Baltimore, Md. For every social security account number issued an "employee master card" is made in the Social Security board records office. Testifying data, given on the application blank, form ss-5 is transferred to this master card in the form of up ended quadrangular holes, punched by key punch machines, which have a keyboard like a typewriter. Each key struck by an operator causes a hole to be punched in the card. The position of a hole determines the letter or number other machines will reproduce from the master card. The position of the hole determines the letter or number other machines will reproduce from the master card. From this master card is made an actuarial card, to be used later for statistical purposes. The master card also is used in other machines which sort them numerically, according to account numbers, alphabetically according to the name code, translate the holes into numbers and letters, and print the data on individual ledger sheets, indexes, registry of accounts and other uses. The photograph above shows a records office worker punching master cards on a key punch machine
Maritime head urges stabilization of employer-employee relationship . Washington, D.C., Dec. 8. Appearing before the Senate Education- Labor and Commerce Committees today, Chairman Joseph P. Kennedy of the U.S. Maritime Commission, urged stabilization of employer-employee relationship in the Merchant Marine through application of principles of the Railway Labor Act. Left to right: Senator Joseph F. Guffy of Pennsylvania; Joseph P. Kennedy; and Admiral Emory S. Land, also a member of the Maritime Commission. 12/8/37
Exactly what happens to each of the millions of Social Security Account applicants during each working shift is recorded daily. At any minute of the day or night it is possible to locate any application through the records maintained in the production and control section of the Social Security Board Records Office. This is the nerve center of the "greatest bookkeeping job in the world". The photograph above shows workers in the records office running off daily production report, which accurately pictures details of the ebb and flow of each of the several operations necessary to set up an individual ledger account for each worker and the various indexes prepares to insure acccuracy and ready reference.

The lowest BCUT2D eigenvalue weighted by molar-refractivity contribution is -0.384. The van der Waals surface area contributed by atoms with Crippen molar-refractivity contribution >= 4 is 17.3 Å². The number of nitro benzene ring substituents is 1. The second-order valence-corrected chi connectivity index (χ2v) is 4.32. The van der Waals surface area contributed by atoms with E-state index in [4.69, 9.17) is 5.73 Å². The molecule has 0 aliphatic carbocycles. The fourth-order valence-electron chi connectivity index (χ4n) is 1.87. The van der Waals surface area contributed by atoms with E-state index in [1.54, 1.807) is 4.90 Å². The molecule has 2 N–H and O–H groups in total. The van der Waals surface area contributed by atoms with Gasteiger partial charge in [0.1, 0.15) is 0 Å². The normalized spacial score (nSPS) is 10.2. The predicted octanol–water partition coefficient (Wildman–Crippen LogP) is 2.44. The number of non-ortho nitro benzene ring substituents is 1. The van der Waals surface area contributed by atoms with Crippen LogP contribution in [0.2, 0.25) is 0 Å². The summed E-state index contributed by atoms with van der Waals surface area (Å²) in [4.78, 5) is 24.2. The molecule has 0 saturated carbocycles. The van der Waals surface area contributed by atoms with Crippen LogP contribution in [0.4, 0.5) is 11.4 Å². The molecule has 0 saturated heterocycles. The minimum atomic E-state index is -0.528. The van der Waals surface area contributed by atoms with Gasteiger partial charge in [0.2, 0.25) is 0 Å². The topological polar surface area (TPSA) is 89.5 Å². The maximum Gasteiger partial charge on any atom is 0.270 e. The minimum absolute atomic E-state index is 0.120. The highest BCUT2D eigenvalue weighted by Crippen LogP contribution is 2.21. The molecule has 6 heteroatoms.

Baltimore, MD. Chances of a mechanical error escaping detection are infinitesimal in the Social Security Board Records Office and great care is excercised to guard against human error. After the employee master card has been prepared, and before it is sent on to reproduce an acturial card, indexes, registers and a individual ledger account. It goes to a review section. Here the original application and the master card are brought together and checked for error. Checking is done by a team of two workers, and the few errors which have been made are corrected. Reviews of errors are reduced to a minute part of one perscent. The photograph above shows a part of the review section at work
Reduce taxes on business, GMC executive tells senate committee. Washington, D.C., Dec. 9. Alfred P. Sloan, Jr., Chairman of the General Motors Corp., today told a Senate Finance Subcommittee that the best application of the tax incentive principle appears to be a reduction of general taxes on business. Discussing profit sharing plans, Sloan said General Motors has found that the best plan is the biggest pay envelope that is possible, 12/9/38
Reduce taxes on business, GMC executive tells senate committee. Washington, D.C., Dec. 9. Alfred P. Sloan, Jr., Chairman of the General Motors Corp., today told a Senate Finance Subcommittee that the best application of the tax incentive principle appears to be a reduction of general taxes on business. Discussing profit sharing plans, Sloan said General Motors has found that the best plan is the biggest pay envelop that is possible, 12/9/38
Mixing starch into proper consistency for application to cotton thread. Cotton mill, Laurel, Mississippi
Woman making application for membership in Greenbelt medical association
Application for supplementary gasoline ration card. This form must be completed by persons who find that the gasoline ration card issued to them is inadequate and who wish to provide for an additional supply
Sugar rationing. Application form which will have to be filled out by every person to whom war ration book no.1 is issued when sugar rationing starts within a few weeks. Applicants will register at public schools on dates to be announced shortly
Gasoline ration card "A." This is the basic allotment card. No application form whatever is needed to obtain it. A car owner may receive one upon presentation of his automobile registration card. The information the registrar fills in the "A" card is that usually found on motor vehicle registration cards in most states
Application for gasoline ration cards B1, B2, B3. B cards are issued to car owners whose vocational requirements make necessary the use of more gasoline than provided by the basic allotment card A. An applicant for a B card must present evidence that he is the owner of a registered vehicle and that he has need for more gasoline than he can obtain on the A card